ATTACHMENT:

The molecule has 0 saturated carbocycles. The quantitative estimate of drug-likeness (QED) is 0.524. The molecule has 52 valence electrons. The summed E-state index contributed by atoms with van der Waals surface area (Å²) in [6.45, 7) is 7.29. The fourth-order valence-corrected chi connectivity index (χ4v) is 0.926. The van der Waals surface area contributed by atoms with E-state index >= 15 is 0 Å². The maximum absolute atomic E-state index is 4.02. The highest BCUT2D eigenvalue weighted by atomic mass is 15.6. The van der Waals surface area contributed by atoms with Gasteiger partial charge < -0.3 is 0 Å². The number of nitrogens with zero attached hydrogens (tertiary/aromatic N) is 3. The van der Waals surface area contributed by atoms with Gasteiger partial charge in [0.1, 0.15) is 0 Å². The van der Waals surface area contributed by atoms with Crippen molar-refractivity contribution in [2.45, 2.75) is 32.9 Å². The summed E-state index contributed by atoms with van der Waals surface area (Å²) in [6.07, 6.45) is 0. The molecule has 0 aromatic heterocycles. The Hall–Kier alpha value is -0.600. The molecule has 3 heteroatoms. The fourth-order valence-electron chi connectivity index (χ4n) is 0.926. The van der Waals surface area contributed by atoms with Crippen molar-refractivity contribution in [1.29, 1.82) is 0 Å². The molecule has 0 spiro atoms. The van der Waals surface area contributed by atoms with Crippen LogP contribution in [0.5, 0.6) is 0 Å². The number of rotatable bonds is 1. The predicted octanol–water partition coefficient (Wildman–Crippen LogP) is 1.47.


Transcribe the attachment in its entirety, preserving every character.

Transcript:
The molecule has 0 saturated carbocycles. The quantitative estimate of drug-likeness (QED) is 0.524. The molecule has 52 valence electrons. The summed E-state index contributed by atoms with van der Waals surface area (Å²) in [6.45, 7) is 7.29. The fourth-order valence-corrected chi connectivity index (χ4v) is 0.926. The van der Waals surface area contributed by atoms with E-state index >= 15 is 0 Å². The maximum absolute atomic E-state index is 4.02. The highest BCUT2D eigenvalue weighted by atomic mass is 15.6. The van der Waals surface area contributed by atoms with Gasteiger partial charge < -0.3 is 0 Å². The number of nitrogens with zero attached hydrogens (tertiary/aromatic N) is 3. The van der Waals surface area contributed by atoms with Gasteiger partial charge in [0.1, 0.15) is 0 Å². The van der Waals surface area contributed by atoms with Crippen molar-refractivity contribution in [2.45, 2.75) is 32.9 Å². The summed E-state index contributed by atoms with van der Waals surface area (Å²) in [6.07, 6.45) is 0. The molecule has 0 aromatic heterocycles. The Hall–Kier alpha value is -0.600. The molecule has 3 heteroatoms. The fourth-order valence-electron chi connectivity index (χ4n) is 0.926. The van der Waals surface area contributed by atoms with Crippen molar-refractivity contribution in [1.29, 1.82) is 0 Å². The molecule has 0 spiro atoms. The van der Waals surface area contributed by atoms with Crippen LogP contribution in [0.5, 0.6) is 0 Å². The number of rotatable bonds is 1. The predicted octanol–water partition coefficient (Wildman–Crippen LogP) is 1.47.